It was launched by the Scottish government, earlier this year, as part of their ‘drink smarter’ campaign, but the ‘Drinking Mirror’ app, an app that shows how drinking too much could affect your appearance, has proved to be so popular, it has gone global and has been downloaded by more than half a million people.
The smartphone app aims to target women aged 31 to 44, by letting you upload a pic and seeing what your face might look like after 10 years of drinking at your current rate. You have to either take a picture of yourself, or upload one, add the amount you are currently drinking then the app works out how you will look after ten years of drinking at that rate.
The app is free to download for iPhone and Android devices, and the creators of the app admit that they are using people’s vanity about their appearance to try and make them aware of the problems of drinking in the long term.
“In Scotland, we have a troubled relationship with alcohol,” an unnamed spokeswoman told CNN. “We’re focusing on women to try a different approach.”
The Scottish Alcohol Behaviour Change campaign not only featured the Drinking Mirror app, but attempted to focus people on the amount they were drinking, by clarifying what a unit of alcohol looked like. It was noted that some difficulties arise because of the type of alcohol being consumed, and many people were actually underestimating how much they perceived a unit to be. The campaign encouraged women to ‘Drop a Drink Size’.
The campaign’s website recommends that the recommended daily limit of alcohol should be two to three “units” for women and three to four for men. To understand a little further, a unit of spirits is 25 milliliters, which is about .85 ounces, or roughly half a shot, while a 20-ounce beer (568 milliliters, aka the “Imperial pint,” which is larger than the typical 16-ounce pint) clocks in at 2.8 units.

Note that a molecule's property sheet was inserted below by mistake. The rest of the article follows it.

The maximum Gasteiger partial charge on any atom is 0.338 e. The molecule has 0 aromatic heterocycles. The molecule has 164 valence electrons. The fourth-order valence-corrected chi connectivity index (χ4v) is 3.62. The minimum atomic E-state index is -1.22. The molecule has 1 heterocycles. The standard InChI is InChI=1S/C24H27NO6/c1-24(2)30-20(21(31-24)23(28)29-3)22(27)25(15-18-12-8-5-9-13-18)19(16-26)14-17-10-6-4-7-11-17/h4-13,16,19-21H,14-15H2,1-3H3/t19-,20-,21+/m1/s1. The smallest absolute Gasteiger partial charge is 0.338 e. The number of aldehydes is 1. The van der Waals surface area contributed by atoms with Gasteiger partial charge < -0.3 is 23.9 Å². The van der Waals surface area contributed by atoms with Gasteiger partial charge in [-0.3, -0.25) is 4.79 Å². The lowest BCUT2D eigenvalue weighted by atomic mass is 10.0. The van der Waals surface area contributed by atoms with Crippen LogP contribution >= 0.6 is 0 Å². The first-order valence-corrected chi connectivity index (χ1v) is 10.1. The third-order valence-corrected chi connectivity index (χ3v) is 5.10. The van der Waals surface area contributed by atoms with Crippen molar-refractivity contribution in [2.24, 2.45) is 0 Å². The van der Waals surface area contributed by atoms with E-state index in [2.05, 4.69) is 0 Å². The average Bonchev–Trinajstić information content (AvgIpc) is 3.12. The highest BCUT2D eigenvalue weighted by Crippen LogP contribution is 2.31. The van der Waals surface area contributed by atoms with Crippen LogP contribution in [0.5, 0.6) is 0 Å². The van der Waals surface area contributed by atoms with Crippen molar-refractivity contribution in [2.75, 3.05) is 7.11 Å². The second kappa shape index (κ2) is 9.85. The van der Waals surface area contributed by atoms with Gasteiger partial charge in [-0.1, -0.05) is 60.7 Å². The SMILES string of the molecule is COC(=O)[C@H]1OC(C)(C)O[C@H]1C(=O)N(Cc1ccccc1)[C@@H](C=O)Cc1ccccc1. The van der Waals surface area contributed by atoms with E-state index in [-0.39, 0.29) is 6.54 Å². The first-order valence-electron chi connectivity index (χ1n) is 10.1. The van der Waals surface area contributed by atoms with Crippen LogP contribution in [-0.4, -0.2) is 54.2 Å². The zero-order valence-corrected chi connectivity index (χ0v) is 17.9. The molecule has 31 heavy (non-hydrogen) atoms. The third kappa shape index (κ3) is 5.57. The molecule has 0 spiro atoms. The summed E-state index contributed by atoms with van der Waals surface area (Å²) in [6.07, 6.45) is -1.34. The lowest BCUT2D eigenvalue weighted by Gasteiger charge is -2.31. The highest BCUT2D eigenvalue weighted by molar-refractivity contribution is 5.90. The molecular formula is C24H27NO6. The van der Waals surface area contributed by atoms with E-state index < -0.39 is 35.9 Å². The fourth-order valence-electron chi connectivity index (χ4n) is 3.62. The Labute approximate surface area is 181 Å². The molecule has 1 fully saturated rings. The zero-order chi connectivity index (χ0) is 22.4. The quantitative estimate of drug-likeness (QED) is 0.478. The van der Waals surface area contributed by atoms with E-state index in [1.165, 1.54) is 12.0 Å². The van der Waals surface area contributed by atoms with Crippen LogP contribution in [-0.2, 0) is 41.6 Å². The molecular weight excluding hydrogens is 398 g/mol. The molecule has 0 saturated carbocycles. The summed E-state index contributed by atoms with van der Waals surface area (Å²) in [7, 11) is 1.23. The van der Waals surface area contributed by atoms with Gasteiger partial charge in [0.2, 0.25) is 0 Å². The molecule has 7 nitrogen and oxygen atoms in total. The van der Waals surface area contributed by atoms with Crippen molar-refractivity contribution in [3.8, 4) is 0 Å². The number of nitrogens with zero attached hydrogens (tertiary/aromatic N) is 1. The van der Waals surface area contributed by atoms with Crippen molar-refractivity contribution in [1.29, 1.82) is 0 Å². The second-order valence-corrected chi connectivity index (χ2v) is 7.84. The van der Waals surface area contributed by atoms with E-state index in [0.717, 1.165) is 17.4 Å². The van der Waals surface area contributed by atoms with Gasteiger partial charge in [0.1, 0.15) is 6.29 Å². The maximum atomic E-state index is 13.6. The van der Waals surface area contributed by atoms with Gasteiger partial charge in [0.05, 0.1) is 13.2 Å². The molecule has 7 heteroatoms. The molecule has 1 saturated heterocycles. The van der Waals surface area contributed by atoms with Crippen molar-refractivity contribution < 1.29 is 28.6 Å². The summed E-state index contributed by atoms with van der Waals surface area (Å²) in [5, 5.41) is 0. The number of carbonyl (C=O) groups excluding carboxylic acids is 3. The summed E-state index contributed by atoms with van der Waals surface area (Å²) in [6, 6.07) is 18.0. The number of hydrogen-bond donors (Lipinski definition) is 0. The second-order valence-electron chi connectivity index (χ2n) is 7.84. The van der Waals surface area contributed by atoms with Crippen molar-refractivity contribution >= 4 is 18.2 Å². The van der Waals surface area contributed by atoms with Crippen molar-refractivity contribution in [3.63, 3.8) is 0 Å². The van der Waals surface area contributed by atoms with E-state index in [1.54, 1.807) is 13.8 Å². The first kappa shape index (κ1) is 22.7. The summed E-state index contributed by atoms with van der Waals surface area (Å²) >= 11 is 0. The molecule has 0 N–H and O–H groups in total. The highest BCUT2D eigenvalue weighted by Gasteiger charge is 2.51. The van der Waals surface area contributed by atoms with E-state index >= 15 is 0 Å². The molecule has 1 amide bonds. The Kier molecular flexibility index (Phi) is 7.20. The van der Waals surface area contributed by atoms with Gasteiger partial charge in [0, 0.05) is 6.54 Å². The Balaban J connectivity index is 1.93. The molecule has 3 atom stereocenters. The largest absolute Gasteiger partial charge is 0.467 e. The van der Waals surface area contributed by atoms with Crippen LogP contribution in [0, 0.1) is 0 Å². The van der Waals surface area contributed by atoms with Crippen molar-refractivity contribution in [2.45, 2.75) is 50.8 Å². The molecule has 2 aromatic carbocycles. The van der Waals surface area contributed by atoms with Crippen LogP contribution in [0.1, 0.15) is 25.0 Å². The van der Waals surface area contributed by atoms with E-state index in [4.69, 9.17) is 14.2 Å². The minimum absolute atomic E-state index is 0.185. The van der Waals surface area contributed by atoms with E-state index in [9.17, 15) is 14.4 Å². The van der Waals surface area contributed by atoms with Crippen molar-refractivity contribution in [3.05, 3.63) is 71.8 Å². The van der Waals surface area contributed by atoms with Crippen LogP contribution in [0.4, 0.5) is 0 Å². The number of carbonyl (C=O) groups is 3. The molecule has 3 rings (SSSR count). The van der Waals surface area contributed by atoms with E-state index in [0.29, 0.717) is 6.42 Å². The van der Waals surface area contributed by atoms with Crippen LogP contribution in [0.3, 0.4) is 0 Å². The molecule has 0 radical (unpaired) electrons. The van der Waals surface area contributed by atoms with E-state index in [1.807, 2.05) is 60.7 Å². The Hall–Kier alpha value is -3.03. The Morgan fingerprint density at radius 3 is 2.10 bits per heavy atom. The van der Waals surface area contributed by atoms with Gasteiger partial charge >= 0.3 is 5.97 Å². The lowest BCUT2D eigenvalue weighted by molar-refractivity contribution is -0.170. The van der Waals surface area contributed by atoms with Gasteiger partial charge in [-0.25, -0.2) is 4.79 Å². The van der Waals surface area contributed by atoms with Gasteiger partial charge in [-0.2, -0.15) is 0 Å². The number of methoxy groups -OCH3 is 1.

Scottish Health Survey released figures that suggest more than one in three women regularly drink more than is good for their health – the recommended weekly guideline of 14 units for women.
They also reported that in Scotland, one in 30 deaths among women is alcohol-related. In 2010, there were 1,318 alcohol-related deaths in Scotland – an increase of 36 (3%) compared with 2009. Of these deaths, 909 were males and 409 were females.
Health Secretary Alex Neil told BBC Radio Scotland’s Good Morning Scotland programme: “Over the past 20 years or so there has been a doubling in the number of deaths of women aged 31 to 44 as a result of over-consumption of alcohol and there’s been a trebling of the incidence of cirrhosis and liver disease as well.”
Health Secretary Nicola Sturgeon said: “Everyone by now is aware that bold action is needed to tackle Scotland’s unhealthy relationship with alcohol. The impact of our consumption is estimated to cost Scots £3.56bn each year. That’s £900 for every adult.
With Scots drinking more than any other part of the UK, this campaign aims to encourage adults in Scotland, particularly women, to recognise how much they are actually drinking and to help them make small changes to the way they drink which can improve their health and well-being.”
App designer Auriole Price said: “The main aim of the app is to shock people into drinking just a little bit less. We are appealing to people’s vanity as the effects of alcohol can include red broken veins on the cheeks, bloodshot eyes, a bloated face and deeper wrinkles.”
The campaign has now updated the Drinking Mirror app to show how cutting back could improve your looks over 10 years.
For more information, check out the Drink Smarter campaign at DrinkSmarter.org.